Ministry reports US spy agencies' latest attempt to recruit Russian worker was on Jan 14Russian Politics & Diplomacy January 18, 21:57
Austria’s president-elect says he is ready to maintain good relations with RussiaWorld January 18, 21:50
Putin briefs Merkel, Hollande on steps to implement Syrian ceasefireRussian Politics & Diplomacy January 18, 20:39
Putin, Merkel, Hollande agree to give fresh impetus to Normandy Four activitiesRussian Politics & Diplomacy January 18, 20:26
Russian Eurobonds may be floated in spring 2017 — finance ministerBusiness & Economy January 18, 19:48
Russia, Turkey report 14 ceasefire breaches in Syria per dayWorld January 18, 19:17
Analyst believes removal of sanctions can be political bargaining chip with RussiaRussian Politics & Diplomacy January 18, 18:45
Arctic Forum’s task is to change perception of region as source of raw material — officialBusiness & Economy January 18, 18:28
OPEC revises Russia’s oil production outlook downward by 110,000 bpd in 2017Business & Economy January 18, 18:20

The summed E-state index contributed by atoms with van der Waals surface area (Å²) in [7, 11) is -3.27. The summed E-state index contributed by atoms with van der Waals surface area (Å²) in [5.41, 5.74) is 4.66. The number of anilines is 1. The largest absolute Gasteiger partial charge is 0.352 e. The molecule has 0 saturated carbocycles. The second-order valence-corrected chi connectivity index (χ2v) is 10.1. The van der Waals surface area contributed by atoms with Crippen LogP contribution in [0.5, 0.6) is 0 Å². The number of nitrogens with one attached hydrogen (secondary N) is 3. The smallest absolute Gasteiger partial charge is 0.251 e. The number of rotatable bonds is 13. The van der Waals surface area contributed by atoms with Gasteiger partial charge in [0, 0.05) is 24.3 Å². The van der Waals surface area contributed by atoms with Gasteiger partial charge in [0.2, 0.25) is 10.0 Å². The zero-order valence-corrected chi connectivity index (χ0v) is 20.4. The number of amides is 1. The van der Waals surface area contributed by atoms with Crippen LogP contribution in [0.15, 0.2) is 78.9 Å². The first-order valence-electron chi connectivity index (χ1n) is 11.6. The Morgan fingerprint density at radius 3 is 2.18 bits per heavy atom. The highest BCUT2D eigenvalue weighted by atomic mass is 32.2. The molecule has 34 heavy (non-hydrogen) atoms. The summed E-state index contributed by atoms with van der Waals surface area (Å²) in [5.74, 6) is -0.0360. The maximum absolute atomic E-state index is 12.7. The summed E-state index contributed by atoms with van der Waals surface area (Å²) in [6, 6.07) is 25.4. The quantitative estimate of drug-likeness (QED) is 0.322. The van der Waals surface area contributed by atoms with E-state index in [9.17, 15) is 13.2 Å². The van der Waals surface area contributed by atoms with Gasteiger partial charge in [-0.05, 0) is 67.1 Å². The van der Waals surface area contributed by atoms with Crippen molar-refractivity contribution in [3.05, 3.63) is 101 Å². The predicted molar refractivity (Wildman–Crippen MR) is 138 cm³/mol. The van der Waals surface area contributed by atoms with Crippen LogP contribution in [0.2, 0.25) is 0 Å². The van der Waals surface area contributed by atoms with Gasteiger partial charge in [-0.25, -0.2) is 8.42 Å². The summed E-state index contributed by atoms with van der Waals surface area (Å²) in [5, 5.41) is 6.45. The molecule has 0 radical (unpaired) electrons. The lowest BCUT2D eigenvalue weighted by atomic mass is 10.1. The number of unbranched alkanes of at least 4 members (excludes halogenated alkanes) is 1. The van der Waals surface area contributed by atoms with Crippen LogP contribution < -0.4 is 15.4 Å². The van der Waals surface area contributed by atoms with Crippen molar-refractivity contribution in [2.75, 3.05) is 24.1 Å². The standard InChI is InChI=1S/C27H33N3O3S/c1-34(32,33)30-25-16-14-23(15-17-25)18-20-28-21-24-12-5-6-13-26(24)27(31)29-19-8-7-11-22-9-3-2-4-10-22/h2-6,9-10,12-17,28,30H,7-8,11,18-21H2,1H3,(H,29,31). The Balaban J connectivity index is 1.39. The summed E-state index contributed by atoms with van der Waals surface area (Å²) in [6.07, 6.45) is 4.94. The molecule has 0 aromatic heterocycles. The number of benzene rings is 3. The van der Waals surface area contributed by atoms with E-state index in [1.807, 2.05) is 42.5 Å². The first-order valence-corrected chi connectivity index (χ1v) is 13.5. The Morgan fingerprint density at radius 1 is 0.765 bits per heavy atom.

MOSCOW, April 28. /TASS/. Russia’s Mission Control Center will take a new attempt to establish communication with the Progress M-27M spacecraft on its next orbit of the earth after 03:00 am, Moscow time, Wednesday. The cargo ship is currently out of radio range, a rocket and space industry source told TASS on Tuesday.
"The next attempts to make contact, if the coming one fails, will be taken only during the coming night," the source said.
According to the flight controllers, all recent attempts to get telemetric data from the Progress spaceship have failed.
He said the spacecraft makes one orbit of the earth in some 90 minutes - that is, 15 - 16 revolutions a day. Each revolution is made with a displacement that can be seen on the world map in the Mission Control Center as a shifting sine curve. Of 15 - 16 revolutions per day, only six are made within the zone of Russian ground communications means, and the rest orbits are outside the radio range. So, until 03:00 am, Wednesday, Russian specialists will not be able to establish contact with the spacecraft.
The Soyuz rocket with the cargo spacecraft blasted off from the Baikonur cosmodrome at 10:09 am, Moscow time, before going into orbit around the earth. It should have docked to the International Space Station (ISS) at 16:07 pm, Moscow time, but technicians later discovered the antennas were not working properly. Two of the five antennas failed to deploy on the Progress M-27M spaceship.
The resupply vehicle was carrying about 2.5 tonnes of cargo, which also included a replica of the Victory Day banner. For unknown reasons, the Progress M-27M spacecraft was sent into a higher orbit than intended. So the spacecraft was switched to a two-day flight pattern.